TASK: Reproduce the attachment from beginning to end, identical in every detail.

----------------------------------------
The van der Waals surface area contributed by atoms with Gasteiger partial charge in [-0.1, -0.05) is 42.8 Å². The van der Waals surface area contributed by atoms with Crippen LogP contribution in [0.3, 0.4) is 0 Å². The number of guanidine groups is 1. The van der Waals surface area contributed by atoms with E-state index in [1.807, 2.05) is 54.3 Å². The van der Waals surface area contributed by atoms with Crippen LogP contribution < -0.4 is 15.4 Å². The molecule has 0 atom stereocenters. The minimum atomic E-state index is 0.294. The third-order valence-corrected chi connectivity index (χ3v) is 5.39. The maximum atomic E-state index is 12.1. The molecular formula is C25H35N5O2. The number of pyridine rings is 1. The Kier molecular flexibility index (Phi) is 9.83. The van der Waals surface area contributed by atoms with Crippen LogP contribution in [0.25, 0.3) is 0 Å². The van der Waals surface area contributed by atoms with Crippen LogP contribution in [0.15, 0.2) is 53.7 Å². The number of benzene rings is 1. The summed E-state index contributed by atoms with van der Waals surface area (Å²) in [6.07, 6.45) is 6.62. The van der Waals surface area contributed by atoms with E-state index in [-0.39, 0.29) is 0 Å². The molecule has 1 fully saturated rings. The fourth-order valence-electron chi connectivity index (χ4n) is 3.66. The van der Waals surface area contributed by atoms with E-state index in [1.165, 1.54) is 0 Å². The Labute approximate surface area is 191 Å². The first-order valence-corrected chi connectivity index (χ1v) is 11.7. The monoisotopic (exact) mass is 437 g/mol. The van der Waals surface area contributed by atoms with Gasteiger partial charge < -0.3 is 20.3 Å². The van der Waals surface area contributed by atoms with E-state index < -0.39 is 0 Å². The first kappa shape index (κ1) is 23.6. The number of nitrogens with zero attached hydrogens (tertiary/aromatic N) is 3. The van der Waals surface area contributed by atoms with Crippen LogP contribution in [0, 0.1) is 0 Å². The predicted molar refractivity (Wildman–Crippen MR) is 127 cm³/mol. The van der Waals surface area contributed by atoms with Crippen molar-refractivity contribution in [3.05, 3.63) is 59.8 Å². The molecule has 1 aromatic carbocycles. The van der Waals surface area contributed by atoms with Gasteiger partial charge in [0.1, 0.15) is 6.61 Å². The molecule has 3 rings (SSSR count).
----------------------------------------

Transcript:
The van der Waals surface area contributed by atoms with Gasteiger partial charge in [-0.1, -0.05) is 42.8 Å². The van der Waals surface area contributed by atoms with Crippen LogP contribution in [0.3, 0.4) is 0 Å². The number of guanidine groups is 1. The van der Waals surface area contributed by atoms with E-state index in [1.807, 2.05) is 54.3 Å². The van der Waals surface area contributed by atoms with Crippen LogP contribution < -0.4 is 15.4 Å². The molecule has 0 atom stereocenters. The minimum atomic E-state index is 0.294. The third-order valence-corrected chi connectivity index (χ3v) is 5.39. The maximum atomic E-state index is 12.1. The molecular formula is C25H35N5O2. The number of pyridine rings is 1. The Kier molecular flexibility index (Phi) is 9.83. The van der Waals surface area contributed by atoms with Crippen LogP contribution in [0.25, 0.3) is 0 Å². The van der Waals surface area contributed by atoms with Crippen LogP contribution in [0.15, 0.2) is 53.7 Å². The number of benzene rings is 1. The summed E-state index contributed by atoms with van der Waals surface area (Å²) in [6.07, 6.45) is 6.62. The van der Waals surface area contributed by atoms with E-state index in [-0.39, 0.29) is 0 Å². The molecule has 1 fully saturated rings. The fourth-order valence-electron chi connectivity index (χ4n) is 3.66. The van der Waals surface area contributed by atoms with E-state index in [1.165, 1.54) is 0 Å². The Labute approximate surface area is 191 Å². The first-order valence-corrected chi connectivity index (χ1v) is 11.7. The monoisotopic (exact) mass is 437 g/mol. The van der Waals surface area contributed by atoms with Gasteiger partial charge < -0.3 is 20.3 Å². The van der Waals surface area contributed by atoms with E-state index < -0.39 is 0 Å². The first kappa shape index (κ1) is 23.6. The number of nitrogens with zero attached hydrogens (tertiary/aromatic N) is 3. The van der Waals surface area contributed by atoms with Crippen LogP contribution in [0, 0.1) is 0 Å². The predicted molar refractivity (Wildman–Crippen MR) is 127 cm³/mol. The van der Waals surface area contributed by atoms with Crippen molar-refractivity contribution in [3.05, 3.63) is 59.8 Å². The molecule has 1 aromatic carbocycles. The van der Waals surface area contributed by atoms with Gasteiger partial charge in [0.1, 0.15) is 6.61 Å². The molecule has 3 rings (SSSR count).